Wood Line Gas Composite material Electrical wiring


The pictures are from a mock-up trial, to see how practical it might be.
Julian
 

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The ESU Switch Pilot servo allows you to set the end points for the servo so you don't have to do anything special with the actuating arms. For one Switch Pilot servo driving two servos off the same drive you will of course have to ensure that the mechanical linkages match.

I mount my servos under the baseboard with the operating rod run along the rotor arm like this:
 

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Discussion Starter · #8 ·
Thank you Julian and David - this is exactly what I wanted to learn.. very much appreciated.
I have much to consider now, and plenty of options to install servo operated points that will not cause the servos to struggle with both load or specific end point adjustments in unison.

I have employed the coil spring arrangement on internal combustion (IC) model aircraft engine throttle control (cable) and it works very well. It would lend itself adequately with point blade control.
I had not considered the wire spring method (in fact, was not aware of it) - but with your pix, I now firmly believe it the most appropriate for controlling two sets of point blades from the one servo. Further, i believe adjustment to "centre" the positioning of both points in unison to be quite easy - simply adjustment by moving the common linkage rod at the servo arm connection ... infinitely variable using the screw as a clamp on the control rod - this has been a most wonderful suggestion, thank you Julian.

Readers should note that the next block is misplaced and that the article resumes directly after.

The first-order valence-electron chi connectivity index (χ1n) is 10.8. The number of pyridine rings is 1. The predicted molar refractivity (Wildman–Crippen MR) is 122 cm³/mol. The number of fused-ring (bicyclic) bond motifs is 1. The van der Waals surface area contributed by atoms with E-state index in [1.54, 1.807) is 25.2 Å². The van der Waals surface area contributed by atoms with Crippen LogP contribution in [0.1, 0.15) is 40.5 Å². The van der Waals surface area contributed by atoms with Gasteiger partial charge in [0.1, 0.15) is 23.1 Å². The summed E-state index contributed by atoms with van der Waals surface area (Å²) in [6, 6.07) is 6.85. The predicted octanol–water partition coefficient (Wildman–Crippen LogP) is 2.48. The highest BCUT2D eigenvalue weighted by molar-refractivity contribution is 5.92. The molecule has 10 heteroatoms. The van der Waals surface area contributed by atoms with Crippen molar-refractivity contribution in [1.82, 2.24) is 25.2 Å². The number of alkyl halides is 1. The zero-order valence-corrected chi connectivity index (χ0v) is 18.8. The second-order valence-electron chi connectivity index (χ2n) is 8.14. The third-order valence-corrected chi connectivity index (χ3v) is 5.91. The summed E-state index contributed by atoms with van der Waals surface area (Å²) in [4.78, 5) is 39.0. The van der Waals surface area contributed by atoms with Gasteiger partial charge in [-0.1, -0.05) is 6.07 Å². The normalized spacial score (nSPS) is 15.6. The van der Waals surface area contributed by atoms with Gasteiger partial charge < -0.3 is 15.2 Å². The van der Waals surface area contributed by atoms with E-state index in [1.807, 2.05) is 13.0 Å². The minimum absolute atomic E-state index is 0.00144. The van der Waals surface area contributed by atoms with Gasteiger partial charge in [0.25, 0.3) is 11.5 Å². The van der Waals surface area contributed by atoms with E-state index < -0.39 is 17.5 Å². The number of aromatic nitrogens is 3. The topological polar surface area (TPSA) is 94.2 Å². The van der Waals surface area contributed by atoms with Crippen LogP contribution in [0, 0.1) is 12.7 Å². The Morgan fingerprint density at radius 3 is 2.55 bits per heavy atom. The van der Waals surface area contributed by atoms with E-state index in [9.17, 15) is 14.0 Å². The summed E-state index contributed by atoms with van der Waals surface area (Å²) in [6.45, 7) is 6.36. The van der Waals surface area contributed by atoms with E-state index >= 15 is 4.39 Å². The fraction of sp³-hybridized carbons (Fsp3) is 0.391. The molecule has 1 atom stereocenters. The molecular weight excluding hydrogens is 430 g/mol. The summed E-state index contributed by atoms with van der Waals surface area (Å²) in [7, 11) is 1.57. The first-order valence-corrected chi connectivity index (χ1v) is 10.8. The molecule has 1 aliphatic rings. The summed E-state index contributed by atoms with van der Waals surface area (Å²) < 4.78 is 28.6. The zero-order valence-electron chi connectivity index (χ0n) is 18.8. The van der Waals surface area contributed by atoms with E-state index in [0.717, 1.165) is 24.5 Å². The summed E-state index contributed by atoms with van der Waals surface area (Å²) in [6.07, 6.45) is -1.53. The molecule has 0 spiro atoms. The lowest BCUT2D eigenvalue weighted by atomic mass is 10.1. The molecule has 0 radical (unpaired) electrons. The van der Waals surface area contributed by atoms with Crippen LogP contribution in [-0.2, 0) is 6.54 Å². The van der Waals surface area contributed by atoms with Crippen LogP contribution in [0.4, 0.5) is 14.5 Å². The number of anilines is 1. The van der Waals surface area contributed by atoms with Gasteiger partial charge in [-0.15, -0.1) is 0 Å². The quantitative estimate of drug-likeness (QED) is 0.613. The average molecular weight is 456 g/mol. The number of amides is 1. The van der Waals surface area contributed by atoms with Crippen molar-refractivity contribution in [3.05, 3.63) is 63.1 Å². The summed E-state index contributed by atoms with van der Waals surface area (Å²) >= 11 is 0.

David, yes - fully appreciate that both sets of point blades must be set equally, not only in the set position - but also with equal fulcrums and travels etc, or we end up with a "ratio"...
I do like Julian's method of the control wire with control of end point under tension/compression from the wire spring arrangment near the point throw arm... I will conceal all of this beneath my base board. Use of two identical servo control arms remotley at right angles and adjacent to the points is a most suitable arrangement... and should be almost maintenance/trouble free.

I will also include a further control arm to mechanically operate a micro-switch - NC/NO for supplying power to the frog of each pair of points in the Shinohara double crossover.
I have yet to fully contemplate the modification of the earlier version I have (original).. expecting this to be a considerable project... but highly achiveable with my modeling skills from a life time in modeling.. with much scratch building in many facets of the hobbies associated.

Thank you both kindly for your suggestions - they have opened ideas which I had not considered.

frats,
Rosco